What if Teen Unemployment Compromised U.S. economic recovery?

youth employment

Last labor report in the U.S. was not exactly great. Workforce participation rate in August was 66.4%, a decline from 67.7% in July, and down from 68.1% in August 2012, according to official data. One of the most problematic aspects of these numbers is that youth unemployment rate remains higher than the national average. The effective unemployment rate for 18- to 29-year-olds, which adjusts for labor force participation by including those who have given up looking for work is 16 percent, while the (U3) unemployment rate for 18- to 29-year-olds is 11.8 percent. More than 10 million youth are unable to find full-time work, a recent analysis by the Center for American Progress concluded last June.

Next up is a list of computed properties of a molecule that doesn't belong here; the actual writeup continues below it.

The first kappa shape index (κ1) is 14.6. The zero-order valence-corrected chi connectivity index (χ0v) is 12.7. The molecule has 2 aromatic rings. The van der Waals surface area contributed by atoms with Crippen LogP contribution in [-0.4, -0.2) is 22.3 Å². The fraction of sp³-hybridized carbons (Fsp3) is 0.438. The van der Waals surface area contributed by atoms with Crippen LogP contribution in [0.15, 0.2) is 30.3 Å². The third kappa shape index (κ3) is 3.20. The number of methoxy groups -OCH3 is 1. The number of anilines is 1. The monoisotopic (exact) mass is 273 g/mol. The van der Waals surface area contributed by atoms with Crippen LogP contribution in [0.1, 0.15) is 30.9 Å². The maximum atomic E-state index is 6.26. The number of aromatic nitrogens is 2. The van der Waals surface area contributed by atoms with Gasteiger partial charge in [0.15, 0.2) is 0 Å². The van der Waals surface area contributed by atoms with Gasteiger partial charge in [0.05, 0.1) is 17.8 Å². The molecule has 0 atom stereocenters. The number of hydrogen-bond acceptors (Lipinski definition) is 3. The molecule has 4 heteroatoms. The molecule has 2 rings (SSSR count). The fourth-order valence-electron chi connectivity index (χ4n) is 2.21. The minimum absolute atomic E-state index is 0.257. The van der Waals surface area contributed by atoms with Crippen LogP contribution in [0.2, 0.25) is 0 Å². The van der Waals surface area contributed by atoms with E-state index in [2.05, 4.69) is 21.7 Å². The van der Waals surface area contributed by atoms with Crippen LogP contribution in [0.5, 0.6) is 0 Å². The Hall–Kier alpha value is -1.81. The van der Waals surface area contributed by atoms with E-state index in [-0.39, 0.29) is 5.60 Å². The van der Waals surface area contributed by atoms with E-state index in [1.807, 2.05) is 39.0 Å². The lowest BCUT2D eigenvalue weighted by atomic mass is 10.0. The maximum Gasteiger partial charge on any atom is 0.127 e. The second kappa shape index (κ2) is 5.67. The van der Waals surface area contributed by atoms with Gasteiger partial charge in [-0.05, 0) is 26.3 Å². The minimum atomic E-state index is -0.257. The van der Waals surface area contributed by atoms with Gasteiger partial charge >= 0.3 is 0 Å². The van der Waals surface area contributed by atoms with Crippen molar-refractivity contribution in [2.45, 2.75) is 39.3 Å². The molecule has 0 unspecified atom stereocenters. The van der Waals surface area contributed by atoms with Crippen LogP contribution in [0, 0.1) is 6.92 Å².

“As the summer draws to a close, young people are no better off than we were three months ago,” said Evan Feinberg, president of national, nonpartisan youth advocacy organization Generation Opportunity. “Practically all of the jobs created this summer were part-time, and precious few even went to young people. Worse, the looming threat of Obamacare offers employers little incentive to transition any of those jobs into full-time positions.

Experts warn that teen unemployment poses immediate and long-term risks and economic damage to the country.

About the Author

Ana Fuentes
Columnist for El País and a contributor to SER (Sociedad Española de Radiodifusión), was the first editor-in-chief of The Corner. Currently based in Madrid, she has been a correspondent in New York, Beijing and Paris for several international media outlets such as Prisa Radio, Radio Netherlands or CNN en español. Ana holds a degree in Journalism from the Complutense University in Madrid and the Sorbonne University in Paris, and a Master's in Journalism from Spanish newspaper El País.

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